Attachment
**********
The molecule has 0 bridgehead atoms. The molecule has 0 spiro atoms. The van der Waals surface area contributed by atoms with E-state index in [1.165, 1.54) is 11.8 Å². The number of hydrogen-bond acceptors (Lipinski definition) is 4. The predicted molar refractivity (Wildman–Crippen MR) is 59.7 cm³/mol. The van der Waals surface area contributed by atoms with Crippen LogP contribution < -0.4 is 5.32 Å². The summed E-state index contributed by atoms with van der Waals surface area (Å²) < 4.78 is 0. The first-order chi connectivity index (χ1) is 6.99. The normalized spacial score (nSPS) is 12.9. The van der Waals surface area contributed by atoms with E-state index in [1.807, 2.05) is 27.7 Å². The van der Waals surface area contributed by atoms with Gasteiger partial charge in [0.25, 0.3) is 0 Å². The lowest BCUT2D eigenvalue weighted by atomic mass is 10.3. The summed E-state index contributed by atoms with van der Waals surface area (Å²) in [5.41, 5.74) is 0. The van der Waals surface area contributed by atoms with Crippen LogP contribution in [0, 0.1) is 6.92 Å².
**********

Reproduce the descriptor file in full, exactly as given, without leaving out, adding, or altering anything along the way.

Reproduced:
The molecule has 0 bridgehead atoms. The molecule has 0 spiro atoms. The van der Waals surface area contributed by atoms with E-state index in [1.165, 1.54) is 11.8 Å². The number of hydrogen-bond acceptors (Lipinski definition) is 4. The predicted molar refractivity (Wildman–Crippen MR) is 59.7 cm³/mol. The van der Waals surface area contributed by atoms with Crippen LogP contribution < -0.4 is 5.32 Å². The summed E-state index contributed by atoms with van der Waals surface area (Å²) < 4.78 is 0. The first-order chi connectivity index (χ1) is 6.99. The normalized spacial score (nSPS) is 12.9. The van der Waals surface area contributed by atoms with E-state index in [1.807, 2.05) is 27.7 Å². The van der Waals surface area contributed by atoms with Gasteiger partial charge in [0.25, 0.3) is 0 Å². The lowest BCUT2D eigenvalue weighted by atomic mass is 10.3. The summed E-state index contributed by atoms with van der Waals surface area (Å²) in [5.41, 5.74) is 0. The van der Waals surface area contributed by atoms with Crippen LogP contribution in [0, 0.1) is 6.92 Å².